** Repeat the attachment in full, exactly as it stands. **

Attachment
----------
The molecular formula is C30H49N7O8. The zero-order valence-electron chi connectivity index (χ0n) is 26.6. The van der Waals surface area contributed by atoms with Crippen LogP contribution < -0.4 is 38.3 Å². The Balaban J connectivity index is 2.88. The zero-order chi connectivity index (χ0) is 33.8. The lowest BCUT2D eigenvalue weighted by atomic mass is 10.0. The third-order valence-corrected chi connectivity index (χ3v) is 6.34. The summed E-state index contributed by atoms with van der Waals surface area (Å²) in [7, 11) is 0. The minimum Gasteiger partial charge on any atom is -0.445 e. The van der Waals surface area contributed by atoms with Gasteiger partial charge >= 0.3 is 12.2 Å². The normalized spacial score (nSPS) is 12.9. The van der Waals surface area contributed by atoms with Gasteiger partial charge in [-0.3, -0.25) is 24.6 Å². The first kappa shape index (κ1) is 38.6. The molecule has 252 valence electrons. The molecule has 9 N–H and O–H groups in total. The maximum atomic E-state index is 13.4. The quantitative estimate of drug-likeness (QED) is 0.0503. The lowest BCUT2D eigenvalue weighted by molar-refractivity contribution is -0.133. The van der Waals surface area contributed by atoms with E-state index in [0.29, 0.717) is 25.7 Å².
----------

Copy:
The molecular formula is C30H49N7O8. The zero-order valence-electron chi connectivity index (χ0n) is 26.6. The van der Waals surface area contributed by atoms with Crippen LogP contribution < -0.4 is 38.3 Å². The Balaban J connectivity index is 2.88. The zero-order chi connectivity index (χ0) is 33.8. The lowest BCUT2D eigenvalue weighted by atomic mass is 10.0. The third-order valence-corrected chi connectivity index (χ3v) is 6.34. The summed E-state index contributed by atoms with van der Waals surface area (Å²) in [7, 11) is 0. The minimum Gasteiger partial charge on any atom is -0.445 e. The van der Waals surface area contributed by atoms with Gasteiger partial charge >= 0.3 is 12.2 Å². The normalized spacial score (nSPS) is 12.9. The van der Waals surface area contributed by atoms with Gasteiger partial charge in [-0.3, -0.25) is 24.6 Å². The first kappa shape index (κ1) is 38.6. The molecule has 252 valence electrons. The molecule has 9 N–H and O–H groups in total. The maximum atomic E-state index is 13.4. The quantitative estimate of drug-likeness (QED) is 0.0503. The lowest BCUT2D eigenvalue weighted by molar-refractivity contribution is -0.133. The van der Waals surface area contributed by atoms with E-state index in [0.29, 0.717) is 25.7 Å².